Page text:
Lawrence Sao Babawo, School of Community Health Sciences in the Department of Nursing, Njala University, described the experience from Ebola where the initial response was heavily led by the top tiers of government but later found success when local leaders were brought in as partners to work on a solution.
According to Babawo, there was a lack of trust in the Ebola response due to several factors:
- Ebola virus disease was new to the area
- People's limited understanding of the disease
- Mixed messaging with too many different definitions being issued
“We also want to look at the trust and the engagement as far as the government was concerned. Did the people trust the government? No, they didn’t. Because there was a very narrow kind of understanding between what the government was doing and what the governance of health system was all about.”
“So, because the community were not engaged, were not involved in this system, we came to realize that a lot of social mobilization messaging [was] distorted, and people would give their own interpretation about what the messages were. And therefore, it did not feel like the right decisions or the right effect that it was supposed to create.”
“One of those things that was done to [remove] distrust in the people was that there was [a] new communication strategy that involved the people themselves.”
“The lessons learned from the Ebola outbreak actually helped a lot in the COVID pandemic response in Sierra Leone…. Once the government heard that there's the pandemic, all the pillars and people were put into strategic positions, specialists, medical people were put into strategic position. So that once the pandemic arrived in Sierra Leone, we are in a better position when you compare it to the Ebola outbreak.”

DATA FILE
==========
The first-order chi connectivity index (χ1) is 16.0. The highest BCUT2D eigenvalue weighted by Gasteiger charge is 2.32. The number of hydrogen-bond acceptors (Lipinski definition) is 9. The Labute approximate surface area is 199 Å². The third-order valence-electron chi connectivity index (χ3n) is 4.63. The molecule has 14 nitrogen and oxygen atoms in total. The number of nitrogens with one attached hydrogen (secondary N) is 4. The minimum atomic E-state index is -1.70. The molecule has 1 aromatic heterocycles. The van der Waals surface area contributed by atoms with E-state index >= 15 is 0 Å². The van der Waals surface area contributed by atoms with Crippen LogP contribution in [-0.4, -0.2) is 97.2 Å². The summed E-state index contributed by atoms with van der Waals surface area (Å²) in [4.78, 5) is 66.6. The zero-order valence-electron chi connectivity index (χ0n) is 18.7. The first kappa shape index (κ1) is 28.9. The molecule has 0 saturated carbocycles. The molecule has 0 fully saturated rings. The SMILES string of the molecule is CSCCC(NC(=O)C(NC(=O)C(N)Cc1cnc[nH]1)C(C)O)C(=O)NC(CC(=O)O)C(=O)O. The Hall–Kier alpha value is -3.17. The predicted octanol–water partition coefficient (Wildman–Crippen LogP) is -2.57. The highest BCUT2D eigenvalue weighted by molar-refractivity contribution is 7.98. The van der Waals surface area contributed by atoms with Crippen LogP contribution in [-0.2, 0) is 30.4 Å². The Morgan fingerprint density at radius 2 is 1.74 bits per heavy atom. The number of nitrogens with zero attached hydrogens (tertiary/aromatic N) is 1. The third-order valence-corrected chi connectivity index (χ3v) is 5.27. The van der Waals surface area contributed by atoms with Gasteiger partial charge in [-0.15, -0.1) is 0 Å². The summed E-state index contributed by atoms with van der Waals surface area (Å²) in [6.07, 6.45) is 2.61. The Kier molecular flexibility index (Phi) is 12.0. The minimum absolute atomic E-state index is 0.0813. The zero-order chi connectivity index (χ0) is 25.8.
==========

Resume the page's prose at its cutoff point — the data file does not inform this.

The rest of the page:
Guillermo Sequera, Ministry of Public Health and Social Welfare, Paraguay, described examples of community self-organization, the issue of equity and its different aspects, and grassroot efforts to address engagement.
“In this country, and the same applies to other Latin American countries, health policies are highly centralized. They’re in the hands of the government…. Communities really do not get involved in a critical sense. Civil society really isn’t involved in defining priorities or establishing policy, financial control, or provision of service either.”
However, Sequera described the positive outcome of Paraguayan community-led efforts that included “polladas”—which raised money and gathered resources—to support individuals in need during the pandemic. Community organizations, such as the Protestant and Catholic church, were also influential in increasing community trust.
“Here, it’s not only that we all see the population as a beneficiary of our measures. No, it is important that we realize that the community controls what we do. Without that perspective, I don’t see possibilities for reform. And the pandemic has been a time of reform of the health care system here in Paraguay and that would have been unthinkable without participation of our citizenry.”